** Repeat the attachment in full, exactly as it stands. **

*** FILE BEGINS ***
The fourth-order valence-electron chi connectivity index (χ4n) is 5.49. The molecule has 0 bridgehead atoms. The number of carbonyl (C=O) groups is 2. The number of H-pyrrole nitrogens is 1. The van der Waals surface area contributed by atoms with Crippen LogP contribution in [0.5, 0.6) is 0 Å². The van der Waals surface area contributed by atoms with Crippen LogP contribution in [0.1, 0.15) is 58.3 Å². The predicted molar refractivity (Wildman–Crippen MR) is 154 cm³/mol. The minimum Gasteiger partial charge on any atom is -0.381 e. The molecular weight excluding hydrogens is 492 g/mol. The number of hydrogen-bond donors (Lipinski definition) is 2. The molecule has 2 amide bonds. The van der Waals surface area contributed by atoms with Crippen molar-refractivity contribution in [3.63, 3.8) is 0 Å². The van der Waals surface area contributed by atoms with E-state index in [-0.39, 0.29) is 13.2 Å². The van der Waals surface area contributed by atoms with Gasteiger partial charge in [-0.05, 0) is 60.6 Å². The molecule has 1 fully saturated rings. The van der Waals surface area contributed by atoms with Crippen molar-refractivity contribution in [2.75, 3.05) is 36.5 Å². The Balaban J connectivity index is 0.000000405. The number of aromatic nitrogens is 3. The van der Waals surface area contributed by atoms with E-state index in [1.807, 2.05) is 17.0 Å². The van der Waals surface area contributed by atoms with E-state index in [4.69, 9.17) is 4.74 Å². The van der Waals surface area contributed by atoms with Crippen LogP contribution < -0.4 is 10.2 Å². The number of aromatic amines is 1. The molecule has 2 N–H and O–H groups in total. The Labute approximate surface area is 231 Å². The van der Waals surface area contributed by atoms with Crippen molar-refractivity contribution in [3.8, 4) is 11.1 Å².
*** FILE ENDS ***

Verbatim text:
The fourth-order valence-electron chi connectivity index (χ4n) is 5.49. The molecule has 0 bridgehead atoms. The number of carbonyl (C=O) groups is 2. The number of H-pyrrole nitrogens is 1. The van der Waals surface area contributed by atoms with Crippen LogP contribution in [0.5, 0.6) is 0 Å². The van der Waals surface area contributed by atoms with Crippen LogP contribution in [0.1, 0.15) is 58.3 Å². The predicted molar refractivity (Wildman–Crippen MR) is 154 cm³/mol. The minimum Gasteiger partial charge on any atom is -0.381 e. The molecular weight excluding hydrogens is 492 g/mol. The number of hydrogen-bond donors (Lipinski definition) is 2. The molecule has 2 amide bonds. The van der Waals surface area contributed by atoms with Crippen molar-refractivity contribution in [3.63, 3.8) is 0 Å². The van der Waals surface area contributed by atoms with E-state index in [-0.39, 0.29) is 13.2 Å². The van der Waals surface area contributed by atoms with Gasteiger partial charge in [-0.05, 0) is 60.6 Å². The molecule has 1 fully saturated rings. The van der Waals surface area contributed by atoms with Crippen molar-refractivity contribution in [2.75, 3.05) is 36.5 Å². The Balaban J connectivity index is 0.000000405. The number of aromatic nitrogens is 3. The van der Waals surface area contributed by atoms with E-state index in [1.807, 2.05) is 17.0 Å². The van der Waals surface area contributed by atoms with E-state index in [4.69, 9.17) is 4.74 Å². The van der Waals surface area contributed by atoms with Crippen LogP contribution < -0.4 is 10.2 Å². The number of aromatic amines is 1. The molecule has 2 N–H and O–H groups in total. The Labute approximate surface area is 231 Å². The van der Waals surface area contributed by atoms with Crippen molar-refractivity contribution in [3.8, 4) is 11.1 Å².